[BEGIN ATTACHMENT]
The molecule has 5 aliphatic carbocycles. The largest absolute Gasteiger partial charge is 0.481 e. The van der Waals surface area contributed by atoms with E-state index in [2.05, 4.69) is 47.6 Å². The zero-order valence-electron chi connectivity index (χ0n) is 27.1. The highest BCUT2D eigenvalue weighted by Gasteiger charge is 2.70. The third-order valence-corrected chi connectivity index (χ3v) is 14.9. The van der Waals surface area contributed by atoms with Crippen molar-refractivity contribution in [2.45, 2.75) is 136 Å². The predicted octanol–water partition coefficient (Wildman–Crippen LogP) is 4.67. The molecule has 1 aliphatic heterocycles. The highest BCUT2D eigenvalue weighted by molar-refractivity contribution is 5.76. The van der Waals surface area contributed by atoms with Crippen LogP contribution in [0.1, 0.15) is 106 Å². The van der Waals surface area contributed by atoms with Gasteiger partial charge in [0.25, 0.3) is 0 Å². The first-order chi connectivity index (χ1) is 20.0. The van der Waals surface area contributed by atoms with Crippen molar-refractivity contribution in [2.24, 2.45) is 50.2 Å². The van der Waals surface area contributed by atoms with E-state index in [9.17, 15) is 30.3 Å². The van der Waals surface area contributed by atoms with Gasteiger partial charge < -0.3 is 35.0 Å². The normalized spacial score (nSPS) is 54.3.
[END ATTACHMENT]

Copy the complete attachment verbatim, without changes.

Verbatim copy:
The molecule has 5 aliphatic carbocycles. The largest absolute Gasteiger partial charge is 0.481 e. The van der Waals surface area contributed by atoms with E-state index in [2.05, 4.69) is 47.6 Å². The zero-order valence-electron chi connectivity index (χ0n) is 27.1. The highest BCUT2D eigenvalue weighted by Gasteiger charge is 2.70. The third-order valence-corrected chi connectivity index (χ3v) is 14.9. The van der Waals surface area contributed by atoms with Crippen molar-refractivity contribution in [2.45, 2.75) is 136 Å². The predicted octanol–water partition coefficient (Wildman–Crippen LogP) is 4.67. The molecule has 1 aliphatic heterocycles. The highest BCUT2D eigenvalue weighted by molar-refractivity contribution is 5.76. The van der Waals surface area contributed by atoms with Crippen LogP contribution in [0.1, 0.15) is 106 Å². The van der Waals surface area contributed by atoms with Gasteiger partial charge in [0.25, 0.3) is 0 Å². The first-order chi connectivity index (χ1) is 20.0. The van der Waals surface area contributed by atoms with Crippen molar-refractivity contribution in [2.24, 2.45) is 50.2 Å². The van der Waals surface area contributed by atoms with E-state index in [9.17, 15) is 30.3 Å². The van der Waals surface area contributed by atoms with Gasteiger partial charge < -0.3 is 35.0 Å². The normalized spacial score (nSPS) is 54.3.